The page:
An educator's response to the brutal South Carolina student arrest video

Another cop video went viral yesterday. This one shows a white sheriff’s deputy in South Carolina arresting a 16-year-old black girl who was reportedly caught on her phone during algebra class. The cop tips her chair and desk over backward (with her in it), drags her across the floor to the front of the class, handcuffs her, and arrests her.

Then, according to The New York Times, deputy Ben Fields went on to arrest a second student who had the audacity to express indignation. This student, Niya Kenny, 18, went on a local TV station:

"'I was crying, like literally screaming, crying like a baby,' Ms. Kenny told WLTX. 'I’d never seen nothing like that in my life, a man use that much force on a little girl.' As she protested, she said, 'he said, "Since you’ve got so much to say, you’re coming, too."'"

Where to start? This went wrong on so many levels.

Leaving aside, for the moment, the fact that this deputy has already “been the subject of two federal lawsuits about his conduct in the past,” as the Times reports. (“A jury found in his favor in one, and the other is pending,” says the Times.)

And leaving aside the fact one student gave a sworn affidavit stating that he witnessed in 2013 the deputy calling other students the n-word.

And leaving aside the fact that rather than curtailing Field’s interactions with students, the high school has him assistant coaching the football team.

And leaving aside the fact that this is one of the most misguided, defensive, heavy-handed, authoritarian understandings of education that I’ve encountered in a while, as Fields’s boss told media at a news conference: “Even though she was wrong for disturbing the class, even though she refused to abide by the directions of the teacher, the school administrator and also the verbal commands of our deputy, I’m looking at what our deputy did.”

Which, I realize, is a lot to leave aside since it points to huge systemic problems all along the way.

But can we look at the origins of this conflict, too? What the hell was this teacher’s problem that she or he allowed this to become a conflict in the first place?

Until recently, I was an assistant professor at Morgan State University and at least once a week I had to ask a student to put away a phone. I’m friends with middle school teachers, high school teachers, college teachers in Baltimore and around the country—and trust me, if you’re unwise enough to bring up students’ cellphones, they’ll kvetch for hours. (It’s in the top three chew-your-ear-off topics for educators, along with grammar and the baggy-pants boys/skimpily clad girls that seem to get folks’ goat.)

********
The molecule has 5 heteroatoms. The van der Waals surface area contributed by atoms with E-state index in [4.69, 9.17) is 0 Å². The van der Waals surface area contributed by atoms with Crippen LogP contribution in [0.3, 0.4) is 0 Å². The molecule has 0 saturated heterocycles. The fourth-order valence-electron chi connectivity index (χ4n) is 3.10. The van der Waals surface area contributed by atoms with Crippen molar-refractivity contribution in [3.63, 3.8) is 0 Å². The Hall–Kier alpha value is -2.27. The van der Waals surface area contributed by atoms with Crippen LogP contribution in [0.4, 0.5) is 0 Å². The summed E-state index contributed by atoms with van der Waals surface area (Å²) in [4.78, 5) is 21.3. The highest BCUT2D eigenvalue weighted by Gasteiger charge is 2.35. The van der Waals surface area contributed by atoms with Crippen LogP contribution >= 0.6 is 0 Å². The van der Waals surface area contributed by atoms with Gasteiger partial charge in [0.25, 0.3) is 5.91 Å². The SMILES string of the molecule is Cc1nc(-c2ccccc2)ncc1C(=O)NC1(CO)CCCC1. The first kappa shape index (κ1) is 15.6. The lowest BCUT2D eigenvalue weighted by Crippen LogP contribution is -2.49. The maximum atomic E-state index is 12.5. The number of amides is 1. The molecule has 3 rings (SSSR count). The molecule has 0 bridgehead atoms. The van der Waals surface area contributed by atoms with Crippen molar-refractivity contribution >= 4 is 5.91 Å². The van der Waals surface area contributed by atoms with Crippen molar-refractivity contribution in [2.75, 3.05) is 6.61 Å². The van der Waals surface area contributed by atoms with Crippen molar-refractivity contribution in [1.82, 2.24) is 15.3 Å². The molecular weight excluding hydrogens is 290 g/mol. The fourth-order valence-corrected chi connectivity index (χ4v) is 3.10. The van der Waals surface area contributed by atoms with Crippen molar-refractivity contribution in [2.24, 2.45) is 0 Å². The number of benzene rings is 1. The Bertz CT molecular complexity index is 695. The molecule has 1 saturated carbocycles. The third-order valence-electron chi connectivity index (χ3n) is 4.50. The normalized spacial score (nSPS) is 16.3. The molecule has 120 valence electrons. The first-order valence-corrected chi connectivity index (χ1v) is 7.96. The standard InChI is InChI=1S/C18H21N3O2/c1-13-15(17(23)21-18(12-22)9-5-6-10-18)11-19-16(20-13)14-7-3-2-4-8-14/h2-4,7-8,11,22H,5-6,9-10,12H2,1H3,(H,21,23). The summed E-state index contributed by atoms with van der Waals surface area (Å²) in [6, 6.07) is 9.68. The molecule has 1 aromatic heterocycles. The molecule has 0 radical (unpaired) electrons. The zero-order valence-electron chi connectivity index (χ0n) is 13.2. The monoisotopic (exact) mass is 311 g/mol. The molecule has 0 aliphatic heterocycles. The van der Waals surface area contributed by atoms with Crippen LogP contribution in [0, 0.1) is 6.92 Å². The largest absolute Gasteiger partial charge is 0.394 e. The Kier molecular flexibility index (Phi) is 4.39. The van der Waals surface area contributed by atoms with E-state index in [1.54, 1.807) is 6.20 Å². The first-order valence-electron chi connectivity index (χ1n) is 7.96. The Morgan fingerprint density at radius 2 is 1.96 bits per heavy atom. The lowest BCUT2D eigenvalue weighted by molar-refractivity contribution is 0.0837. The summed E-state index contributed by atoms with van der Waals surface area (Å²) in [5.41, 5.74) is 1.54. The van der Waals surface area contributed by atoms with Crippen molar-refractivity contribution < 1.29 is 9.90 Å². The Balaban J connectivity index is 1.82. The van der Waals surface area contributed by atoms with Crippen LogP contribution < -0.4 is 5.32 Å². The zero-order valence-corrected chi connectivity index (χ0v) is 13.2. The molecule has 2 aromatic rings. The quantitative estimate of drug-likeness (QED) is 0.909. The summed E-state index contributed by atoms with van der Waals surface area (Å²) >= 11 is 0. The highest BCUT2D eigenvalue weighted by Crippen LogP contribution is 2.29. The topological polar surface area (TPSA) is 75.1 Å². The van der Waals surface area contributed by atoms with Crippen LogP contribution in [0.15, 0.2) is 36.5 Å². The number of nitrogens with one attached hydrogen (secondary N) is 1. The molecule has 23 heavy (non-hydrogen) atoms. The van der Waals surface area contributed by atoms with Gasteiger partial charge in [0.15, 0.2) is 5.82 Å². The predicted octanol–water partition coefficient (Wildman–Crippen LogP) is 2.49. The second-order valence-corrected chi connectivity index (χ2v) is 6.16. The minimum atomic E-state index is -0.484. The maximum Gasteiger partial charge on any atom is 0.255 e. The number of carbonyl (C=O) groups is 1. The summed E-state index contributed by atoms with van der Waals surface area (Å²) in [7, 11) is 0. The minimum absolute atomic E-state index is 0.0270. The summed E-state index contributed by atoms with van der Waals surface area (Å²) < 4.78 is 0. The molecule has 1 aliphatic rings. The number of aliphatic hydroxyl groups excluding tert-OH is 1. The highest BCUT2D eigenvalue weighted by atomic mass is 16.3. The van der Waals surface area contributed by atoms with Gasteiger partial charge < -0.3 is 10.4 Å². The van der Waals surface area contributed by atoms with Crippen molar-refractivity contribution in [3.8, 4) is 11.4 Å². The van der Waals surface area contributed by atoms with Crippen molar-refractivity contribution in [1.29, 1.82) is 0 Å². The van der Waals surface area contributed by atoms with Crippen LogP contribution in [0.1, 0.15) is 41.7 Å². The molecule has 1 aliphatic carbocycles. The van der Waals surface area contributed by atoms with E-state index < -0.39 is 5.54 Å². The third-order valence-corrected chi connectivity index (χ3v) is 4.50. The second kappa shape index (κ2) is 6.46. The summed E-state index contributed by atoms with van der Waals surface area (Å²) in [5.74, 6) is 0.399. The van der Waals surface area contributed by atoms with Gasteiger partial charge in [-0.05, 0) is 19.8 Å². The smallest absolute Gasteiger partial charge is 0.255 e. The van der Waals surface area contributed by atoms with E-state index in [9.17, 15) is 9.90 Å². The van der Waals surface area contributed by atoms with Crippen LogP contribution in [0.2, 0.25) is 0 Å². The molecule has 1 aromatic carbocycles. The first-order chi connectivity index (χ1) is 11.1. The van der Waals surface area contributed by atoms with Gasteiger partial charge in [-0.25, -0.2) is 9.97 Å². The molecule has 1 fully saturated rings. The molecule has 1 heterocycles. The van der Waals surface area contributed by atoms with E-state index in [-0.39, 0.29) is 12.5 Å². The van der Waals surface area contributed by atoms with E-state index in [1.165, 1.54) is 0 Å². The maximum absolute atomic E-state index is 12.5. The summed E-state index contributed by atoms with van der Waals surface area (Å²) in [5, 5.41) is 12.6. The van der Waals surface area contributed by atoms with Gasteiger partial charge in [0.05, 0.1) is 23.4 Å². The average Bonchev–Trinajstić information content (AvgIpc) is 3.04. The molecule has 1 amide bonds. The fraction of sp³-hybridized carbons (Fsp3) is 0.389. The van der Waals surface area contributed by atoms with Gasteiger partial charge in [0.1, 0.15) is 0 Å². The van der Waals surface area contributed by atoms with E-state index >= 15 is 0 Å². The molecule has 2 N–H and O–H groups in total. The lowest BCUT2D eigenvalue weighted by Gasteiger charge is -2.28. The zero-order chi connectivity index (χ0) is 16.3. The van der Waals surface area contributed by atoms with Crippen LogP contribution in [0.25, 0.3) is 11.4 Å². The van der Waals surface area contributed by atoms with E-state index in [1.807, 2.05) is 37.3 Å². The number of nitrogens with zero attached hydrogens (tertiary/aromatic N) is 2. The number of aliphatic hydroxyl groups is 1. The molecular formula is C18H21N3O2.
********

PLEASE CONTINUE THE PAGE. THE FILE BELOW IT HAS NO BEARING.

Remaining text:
This is a fact: Students use cellphones; teachers wish they didn’t.

But here’s what most of us do: opt for a consequence where the punishment equals the crime (it is, after all, a fairly minor infraction). We call a student out. We tell a student to put away their phone. We remind them that they signed a statement at the beginning of class about the cellphone policy. We make them put their cellphones face-down on the desk at the beginning of class. We make them stay behind at the end of class for a serious talking-to. We threaten to dock their grade. We sometimes do dock their grade. And plenty of times, we simply ignore the fucking phone because it is more disruptive to the learning environment to mis-focus attention on a kid texting—the equivalent, I suppose of an olden-days note-passing—than to interrupt a lecture or discussion with an admonishment.

We nag and cajole and wring our hands, but we do not call administrators and cops into the classroom because we are so worried about "discipline" and "being disrespected" and "laying down the law"—a major problem with having the "law" in way too close a proximity at schools. (Check back with City Paper in the days ahead for more coverage of the issue of cops in schools here in Baltimore.)

I mean, really? We are calling sheriff's deputies into classrooms because we’re mad at a kid who used her cellphone? And because we wanted her out and she wouldn’t go? (Again, a philosophically and pedagogically problematic solution for true educators who ought to be committed to helping students learn by keeping them in the classroom and in school; see Open Society Institute-Baltimore’s decade-long fight against suspensions.)

The South Carolina deputy’s behavior on the video was horrific and I certainly don’t mean to downplay it or the role race might have played in his actions. (Indeed, whatever further investigation reveals, I’m hard-pressed to imagine a single word or action on the part of a 16-year-old nonviolent algebra student that might justify Deputy Fields’s response.) But I’m suggesting we ought to widen the net of those culpable for escalating a mundane situation: the teacher and administrator.

“Please put your phone away—and talk to me after class,” would likely be sufficient.

Failing that, ignore the kid; you’ve got a class to teach.

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